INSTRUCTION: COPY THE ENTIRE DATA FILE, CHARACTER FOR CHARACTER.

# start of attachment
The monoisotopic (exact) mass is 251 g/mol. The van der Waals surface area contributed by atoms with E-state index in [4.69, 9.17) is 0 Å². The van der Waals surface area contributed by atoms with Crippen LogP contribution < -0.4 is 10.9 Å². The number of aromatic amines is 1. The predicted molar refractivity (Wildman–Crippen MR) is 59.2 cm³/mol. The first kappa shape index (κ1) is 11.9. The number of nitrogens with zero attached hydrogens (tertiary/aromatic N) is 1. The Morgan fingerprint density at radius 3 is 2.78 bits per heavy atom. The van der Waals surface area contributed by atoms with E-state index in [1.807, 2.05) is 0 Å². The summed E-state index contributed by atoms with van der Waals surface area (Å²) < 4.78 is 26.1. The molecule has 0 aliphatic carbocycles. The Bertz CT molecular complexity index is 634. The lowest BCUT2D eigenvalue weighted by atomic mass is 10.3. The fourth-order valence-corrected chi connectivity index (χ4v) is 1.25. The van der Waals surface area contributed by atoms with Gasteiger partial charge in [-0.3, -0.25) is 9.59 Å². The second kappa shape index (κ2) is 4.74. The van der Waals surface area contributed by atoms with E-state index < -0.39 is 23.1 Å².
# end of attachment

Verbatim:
The monoisotopic (exact) mass is 251 g/mol. The van der Waals surface area contributed by atoms with E-state index in [4.69, 9.17) is 0 Å². The van der Waals surface area contributed by atoms with Crippen LogP contribution < -0.4 is 10.9 Å². The number of aromatic amines is 1. The predicted molar refractivity (Wildman–Crippen MR) is 59.2 cm³/mol. The first kappa shape index (κ1) is 11.9. The number of nitrogens with zero attached hydrogens (tertiary/aromatic N) is 1. The Morgan fingerprint density at radius 3 is 2.78 bits per heavy atom. The van der Waals surface area contributed by atoms with E-state index in [1.807, 2.05) is 0 Å². The summed E-state index contributed by atoms with van der Waals surface area (Å²) < 4.78 is 26.1. The molecule has 0 aliphatic carbocycles. The Bertz CT molecular complexity index is 634. The lowest BCUT2D eigenvalue weighted by atomic mass is 10.3. The fourth-order valence-corrected chi connectivity index (χ4v) is 1.25. The van der Waals surface area contributed by atoms with Gasteiger partial charge in [-0.3, -0.25) is 9.59 Å². The second kappa shape index (κ2) is 4.74. The van der Waals surface area contributed by atoms with E-state index < -0.39 is 23.1 Å².